Thyroid Disease

Thyroid Disease

Thyroid disease is a medical condition that affects the function of the thyroid. The thyroid gland is one of the largest glands in the endocrine system and is located in the neck. The thyroid cells absorb the iodine and convert it into two hormones; thyroxine (T4) and triiodothyronine (T3) which help control the body’s metabolism. The pituitary gland, which is located at the bottom of the brain, controls the thyroid gland. As the different levels of T3 and T4 become very low, the Thyroid Stimulating Hormone (TSH) is released from the pituitary gland to help increase the amount of T3 and T4 hormones. Once the levels of T3 and T4 are equal, the TSH will stop being produced.

There are two main types of thyroid diseases:

  • Hyperthyroidism occurs when the thyroid gland produces an increased amount of the hormones T3 and T4.
  • Hypothyroidism occurs when the thyroid gland doesn’t produce enough of the T3 & T4 hormones.
Thyroid testing


When the thyroid gland is overactive, hyperthyroidism, it releases too much of its hormones T3 & T4. Hyperthyroidism only affects approximately 1 percent of women and is even less common in men.

Causes of hyperthyroidism

There are multiple causes of Hyperthyroidism, Graves’ disease accounts for 70% of the affected. Other possible causes are thyroid inflammation or nodules on the thyroid, also called toxic nodular goiter or multinodular goiter.

Symptoms of excessive thyroid hormone:

  • restlessness
  • nervousness
  • racing heart
  • irritability
  • increased sweating
  • shaking
  • anxiety
  • trouble sleeping
  • thin skin
  • brittle hair and nails
  • muscle weakness
  • weight loss
  • bulging eyes (in Graves’ disease)

Hyperthyroidism diagnosis and treatment

A blood test is available to measure the levels of thyroid hormone (thyroxine, or T4) and thyroid-stimulating hormone (TSH) in your blood. Because the pituitary gland releases TSH to stimulate the thyroid to produce T3 & T4. When high thyroxine (produced by the thyroid) and low TSH (produced by the pituitary gland) levels are recorded it is an indication that your thyroid gland is overactive.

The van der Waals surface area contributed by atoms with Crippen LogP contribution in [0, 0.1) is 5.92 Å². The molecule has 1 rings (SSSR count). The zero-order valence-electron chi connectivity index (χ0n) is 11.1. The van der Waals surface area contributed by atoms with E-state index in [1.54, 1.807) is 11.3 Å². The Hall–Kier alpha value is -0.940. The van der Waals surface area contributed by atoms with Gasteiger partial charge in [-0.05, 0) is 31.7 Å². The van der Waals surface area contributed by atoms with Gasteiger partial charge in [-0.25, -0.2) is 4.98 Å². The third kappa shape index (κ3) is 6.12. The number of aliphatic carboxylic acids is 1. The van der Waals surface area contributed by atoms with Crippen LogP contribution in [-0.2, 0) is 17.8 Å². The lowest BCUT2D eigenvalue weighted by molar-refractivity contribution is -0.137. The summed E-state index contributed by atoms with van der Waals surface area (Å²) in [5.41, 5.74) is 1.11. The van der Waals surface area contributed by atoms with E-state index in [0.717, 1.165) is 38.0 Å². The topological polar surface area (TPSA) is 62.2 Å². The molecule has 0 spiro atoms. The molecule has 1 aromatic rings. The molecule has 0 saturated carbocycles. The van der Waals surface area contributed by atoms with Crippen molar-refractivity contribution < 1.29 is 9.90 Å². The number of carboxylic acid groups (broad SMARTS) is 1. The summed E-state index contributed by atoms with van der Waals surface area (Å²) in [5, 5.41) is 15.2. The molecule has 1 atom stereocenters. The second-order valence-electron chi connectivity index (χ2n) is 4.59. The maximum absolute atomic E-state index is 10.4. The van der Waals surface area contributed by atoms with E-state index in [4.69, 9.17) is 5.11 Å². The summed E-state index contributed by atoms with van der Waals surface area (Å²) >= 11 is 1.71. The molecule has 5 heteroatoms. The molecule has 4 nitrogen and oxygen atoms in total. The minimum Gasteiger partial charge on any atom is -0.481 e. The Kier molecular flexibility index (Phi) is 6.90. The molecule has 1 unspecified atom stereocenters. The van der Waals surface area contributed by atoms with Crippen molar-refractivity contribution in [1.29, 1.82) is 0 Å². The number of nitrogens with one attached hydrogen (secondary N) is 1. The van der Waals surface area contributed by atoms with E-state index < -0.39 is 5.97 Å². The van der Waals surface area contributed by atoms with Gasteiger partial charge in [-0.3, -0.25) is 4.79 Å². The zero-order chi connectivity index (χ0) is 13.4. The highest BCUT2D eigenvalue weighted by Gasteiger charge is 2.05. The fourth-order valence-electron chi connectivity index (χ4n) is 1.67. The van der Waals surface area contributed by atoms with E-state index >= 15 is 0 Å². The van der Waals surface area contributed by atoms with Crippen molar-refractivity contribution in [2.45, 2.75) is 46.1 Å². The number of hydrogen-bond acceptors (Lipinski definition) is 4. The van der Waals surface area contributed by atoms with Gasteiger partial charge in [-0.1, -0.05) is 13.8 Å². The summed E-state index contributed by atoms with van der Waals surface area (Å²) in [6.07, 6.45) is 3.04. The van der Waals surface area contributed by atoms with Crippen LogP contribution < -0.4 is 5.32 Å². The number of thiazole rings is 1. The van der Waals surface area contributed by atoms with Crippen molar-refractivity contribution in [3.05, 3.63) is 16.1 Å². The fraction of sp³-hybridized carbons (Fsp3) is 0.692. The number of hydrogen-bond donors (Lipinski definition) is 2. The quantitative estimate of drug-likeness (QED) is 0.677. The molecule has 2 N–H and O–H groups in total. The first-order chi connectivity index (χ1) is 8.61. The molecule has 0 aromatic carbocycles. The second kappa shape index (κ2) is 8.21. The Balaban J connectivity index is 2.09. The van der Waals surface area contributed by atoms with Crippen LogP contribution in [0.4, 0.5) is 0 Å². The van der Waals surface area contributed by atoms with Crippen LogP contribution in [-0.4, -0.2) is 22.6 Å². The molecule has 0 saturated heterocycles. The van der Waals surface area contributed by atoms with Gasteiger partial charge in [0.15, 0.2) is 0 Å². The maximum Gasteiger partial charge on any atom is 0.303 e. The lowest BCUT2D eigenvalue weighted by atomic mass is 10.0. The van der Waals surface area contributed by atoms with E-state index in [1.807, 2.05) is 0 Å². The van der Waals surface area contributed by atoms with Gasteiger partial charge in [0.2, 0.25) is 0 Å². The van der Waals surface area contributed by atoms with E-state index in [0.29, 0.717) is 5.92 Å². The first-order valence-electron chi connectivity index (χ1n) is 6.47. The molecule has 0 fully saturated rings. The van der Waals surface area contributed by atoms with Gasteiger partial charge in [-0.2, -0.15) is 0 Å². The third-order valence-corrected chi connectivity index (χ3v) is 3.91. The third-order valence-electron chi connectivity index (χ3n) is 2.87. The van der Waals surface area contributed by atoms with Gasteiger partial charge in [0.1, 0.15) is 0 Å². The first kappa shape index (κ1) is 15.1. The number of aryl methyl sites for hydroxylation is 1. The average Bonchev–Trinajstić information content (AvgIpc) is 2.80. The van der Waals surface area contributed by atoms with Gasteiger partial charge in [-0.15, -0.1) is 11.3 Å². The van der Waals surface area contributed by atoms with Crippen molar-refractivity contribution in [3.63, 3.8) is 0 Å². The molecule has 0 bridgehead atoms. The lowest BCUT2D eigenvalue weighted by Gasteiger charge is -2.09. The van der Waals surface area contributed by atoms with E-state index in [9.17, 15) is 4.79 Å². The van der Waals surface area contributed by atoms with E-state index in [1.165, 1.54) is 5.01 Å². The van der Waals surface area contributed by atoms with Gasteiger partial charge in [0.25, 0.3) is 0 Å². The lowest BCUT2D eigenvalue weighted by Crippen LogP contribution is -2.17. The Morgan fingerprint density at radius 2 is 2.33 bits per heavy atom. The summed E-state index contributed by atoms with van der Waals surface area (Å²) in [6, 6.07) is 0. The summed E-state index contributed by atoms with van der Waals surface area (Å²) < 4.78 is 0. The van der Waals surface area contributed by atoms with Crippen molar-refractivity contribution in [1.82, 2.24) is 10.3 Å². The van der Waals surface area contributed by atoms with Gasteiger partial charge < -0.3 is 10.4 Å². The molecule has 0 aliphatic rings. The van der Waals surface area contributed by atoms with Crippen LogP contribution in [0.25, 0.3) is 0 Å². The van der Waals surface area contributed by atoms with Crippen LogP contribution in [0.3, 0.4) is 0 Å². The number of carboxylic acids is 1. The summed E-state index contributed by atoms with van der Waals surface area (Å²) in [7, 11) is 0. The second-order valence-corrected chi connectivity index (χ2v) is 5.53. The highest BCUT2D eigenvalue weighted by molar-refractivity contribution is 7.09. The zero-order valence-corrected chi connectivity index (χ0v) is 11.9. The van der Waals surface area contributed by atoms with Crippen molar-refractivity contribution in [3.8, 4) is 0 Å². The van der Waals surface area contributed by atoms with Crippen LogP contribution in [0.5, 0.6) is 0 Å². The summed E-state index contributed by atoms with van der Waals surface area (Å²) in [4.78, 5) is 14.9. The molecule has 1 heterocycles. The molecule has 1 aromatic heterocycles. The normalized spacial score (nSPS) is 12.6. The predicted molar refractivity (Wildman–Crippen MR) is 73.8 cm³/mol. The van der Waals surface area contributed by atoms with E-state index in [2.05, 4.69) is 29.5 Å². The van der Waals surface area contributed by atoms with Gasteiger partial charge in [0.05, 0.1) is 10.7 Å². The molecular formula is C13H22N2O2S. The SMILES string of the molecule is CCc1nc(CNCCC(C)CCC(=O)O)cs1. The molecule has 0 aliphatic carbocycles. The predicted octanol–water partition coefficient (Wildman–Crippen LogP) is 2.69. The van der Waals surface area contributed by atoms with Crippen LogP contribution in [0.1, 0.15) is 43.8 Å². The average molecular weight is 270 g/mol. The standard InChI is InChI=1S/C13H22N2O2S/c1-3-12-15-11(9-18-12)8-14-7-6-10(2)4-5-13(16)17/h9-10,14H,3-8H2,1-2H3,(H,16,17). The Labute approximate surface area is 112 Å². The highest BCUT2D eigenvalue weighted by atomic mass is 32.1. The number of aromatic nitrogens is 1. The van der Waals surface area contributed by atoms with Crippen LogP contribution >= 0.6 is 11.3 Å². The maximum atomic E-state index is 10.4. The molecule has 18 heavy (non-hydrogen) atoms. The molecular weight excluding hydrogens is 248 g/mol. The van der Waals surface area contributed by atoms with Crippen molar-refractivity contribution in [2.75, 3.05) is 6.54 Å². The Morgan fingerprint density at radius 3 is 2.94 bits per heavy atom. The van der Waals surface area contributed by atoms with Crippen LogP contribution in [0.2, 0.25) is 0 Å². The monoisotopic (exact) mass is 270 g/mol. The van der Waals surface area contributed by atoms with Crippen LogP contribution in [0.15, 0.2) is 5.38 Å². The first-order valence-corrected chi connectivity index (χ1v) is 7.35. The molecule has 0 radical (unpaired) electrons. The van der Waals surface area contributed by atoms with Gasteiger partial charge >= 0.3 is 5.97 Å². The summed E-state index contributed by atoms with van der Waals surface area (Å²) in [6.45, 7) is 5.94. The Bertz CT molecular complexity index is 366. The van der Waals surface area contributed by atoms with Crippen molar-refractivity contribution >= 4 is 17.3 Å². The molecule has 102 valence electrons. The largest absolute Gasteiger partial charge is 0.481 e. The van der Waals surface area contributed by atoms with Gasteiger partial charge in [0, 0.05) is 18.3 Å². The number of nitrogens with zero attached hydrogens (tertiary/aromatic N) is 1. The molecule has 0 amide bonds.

Hypothyroidism is the opposite of hyperthyroidism. The thyroid gland is underactive, and it can’t produce enough of the hormones T3 & T4.

Causes of Hypothyroidism

Hypothyroidism is often caused by Hashimoto’s disease, surgery to remove the thyroid gland, or damage from radiation treatment or other medications, abnormal growths on the thyroid, or disfunction in the pituitary gland.

Symptoms of deficient thyroid hormones:

  • fatigue
  • dry skin
  • increased sensitivity to cold
  • memory problems
  • constipation
  • depression
  • weight gain
  • weakness
  • slow heart rate
  • coma

Hypothyroidism diagnosis and treatment

The blood tests used to measure your TSH and thyroid hormone levels are also effective for diagnosing hypothyroidism. A high TSH (produced by the pituitary) level and low thyroxine (produced by the thyroid) level indicates that your thyroid is underactive. These levels could also indicate that your pituitary gland is releasing more TSH in an attempt to stimulate the thyroid gland.